Pharmacy negotiators have asked contractors to audit their patient contacts over concerns about “improper referrals” from general practice and NHS 111.
The second pharmacy advice audit, launched by the Pharmaceutical Services Negotiating Committee (PSNC), will run for one day during the week of 25 January 2021.
The audit aims to assess how much unpaid advice is being provided to patients by pharmacy staff, following reports that general practice teams are referring patients to pharmacies for consultations informally, rather than via the Community Pharmacist Consultation Service (CPCS).
NHS 111 began referring patients to community pharmacies via the CPCS in October 2019, with general practices able to refer patients to community pharmacy from November 2020.
The first audit carried out by the PSNC, in the summer of 2020, found that pharmacies were providing on average 15 unpaid consultations with patients each day. It found that pharmacy staff spent an average of around 75 minutes per day providing these consultations.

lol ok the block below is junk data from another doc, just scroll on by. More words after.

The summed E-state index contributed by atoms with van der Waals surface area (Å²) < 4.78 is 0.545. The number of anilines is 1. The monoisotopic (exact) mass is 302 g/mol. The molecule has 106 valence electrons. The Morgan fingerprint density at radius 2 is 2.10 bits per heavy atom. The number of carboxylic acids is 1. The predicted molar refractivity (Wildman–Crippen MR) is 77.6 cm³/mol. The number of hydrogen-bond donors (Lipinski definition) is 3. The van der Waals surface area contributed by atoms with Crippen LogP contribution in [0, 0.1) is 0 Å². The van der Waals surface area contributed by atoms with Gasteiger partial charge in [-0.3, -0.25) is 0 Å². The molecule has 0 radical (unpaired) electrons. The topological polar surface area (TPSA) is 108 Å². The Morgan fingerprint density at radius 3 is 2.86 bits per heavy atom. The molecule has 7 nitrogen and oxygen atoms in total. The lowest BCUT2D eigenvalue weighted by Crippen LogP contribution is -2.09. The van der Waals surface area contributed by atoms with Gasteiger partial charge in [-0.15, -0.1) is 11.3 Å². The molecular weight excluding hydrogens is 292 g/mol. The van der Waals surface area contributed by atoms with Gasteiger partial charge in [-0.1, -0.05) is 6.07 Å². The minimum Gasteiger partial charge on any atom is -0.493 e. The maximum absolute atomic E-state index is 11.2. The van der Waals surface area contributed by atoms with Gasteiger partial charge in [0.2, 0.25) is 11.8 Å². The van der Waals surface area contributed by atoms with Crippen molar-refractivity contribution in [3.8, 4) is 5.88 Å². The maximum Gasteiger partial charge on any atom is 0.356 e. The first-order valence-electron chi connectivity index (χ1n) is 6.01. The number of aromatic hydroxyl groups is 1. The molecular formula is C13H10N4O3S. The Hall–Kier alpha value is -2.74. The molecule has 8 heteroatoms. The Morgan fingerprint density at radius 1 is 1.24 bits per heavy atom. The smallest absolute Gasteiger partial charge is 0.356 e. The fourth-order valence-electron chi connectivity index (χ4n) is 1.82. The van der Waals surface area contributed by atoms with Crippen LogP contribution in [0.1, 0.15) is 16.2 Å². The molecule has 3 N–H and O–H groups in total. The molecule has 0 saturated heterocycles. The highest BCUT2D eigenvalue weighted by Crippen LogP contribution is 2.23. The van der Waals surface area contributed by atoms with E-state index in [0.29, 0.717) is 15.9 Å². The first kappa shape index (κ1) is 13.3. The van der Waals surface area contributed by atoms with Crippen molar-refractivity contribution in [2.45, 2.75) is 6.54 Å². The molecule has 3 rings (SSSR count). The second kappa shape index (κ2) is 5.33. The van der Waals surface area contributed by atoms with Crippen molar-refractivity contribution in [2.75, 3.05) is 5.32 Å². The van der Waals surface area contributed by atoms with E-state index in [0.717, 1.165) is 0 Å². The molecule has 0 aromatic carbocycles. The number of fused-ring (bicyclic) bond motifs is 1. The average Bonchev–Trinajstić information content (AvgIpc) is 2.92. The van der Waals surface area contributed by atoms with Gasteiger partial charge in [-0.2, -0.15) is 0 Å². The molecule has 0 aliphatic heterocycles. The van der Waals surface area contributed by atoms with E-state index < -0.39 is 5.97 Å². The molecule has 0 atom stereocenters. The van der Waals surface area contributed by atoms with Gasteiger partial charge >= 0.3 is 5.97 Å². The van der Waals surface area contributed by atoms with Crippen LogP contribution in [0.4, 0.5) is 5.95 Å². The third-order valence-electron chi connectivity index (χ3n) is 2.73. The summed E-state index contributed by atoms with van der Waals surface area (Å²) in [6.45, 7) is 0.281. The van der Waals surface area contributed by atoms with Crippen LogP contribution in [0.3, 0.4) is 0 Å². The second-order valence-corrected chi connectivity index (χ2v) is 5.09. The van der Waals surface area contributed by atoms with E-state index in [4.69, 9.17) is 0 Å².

Simon Dukes, chief executive of the PSNC, told The Pharmaceutical Journal that community pharmacy is “saving general practice, and therefore the NHS, huge amounts of time and money”.
“I believe many people are not just walking in to see a pharmacist off the street, but actually being improperly referred, either via [NHS] 111 or general practice, who in their busyness themselves are saying, ‘Why don’t you go and see your local pharmacist?’ — and, as a result of that improper referral … the pharmacy is not being remunerated,” he said.
Dukes added that the findings will be considered “in preparation for discussions on year three of the contractual framework”.
“We want to see whether improper referrals from general practice are an issue, in which case we want to see, therefore, how we can help tackle that with our NHS colleagues,” he said
The Pharmaceutical Journal’s salary and job satisfaction survey for 2020 found that almost two thirds (64%) of pharmacists said they had worked increased hours during the pandemic, and only half reported that they had been paid for working this overtime.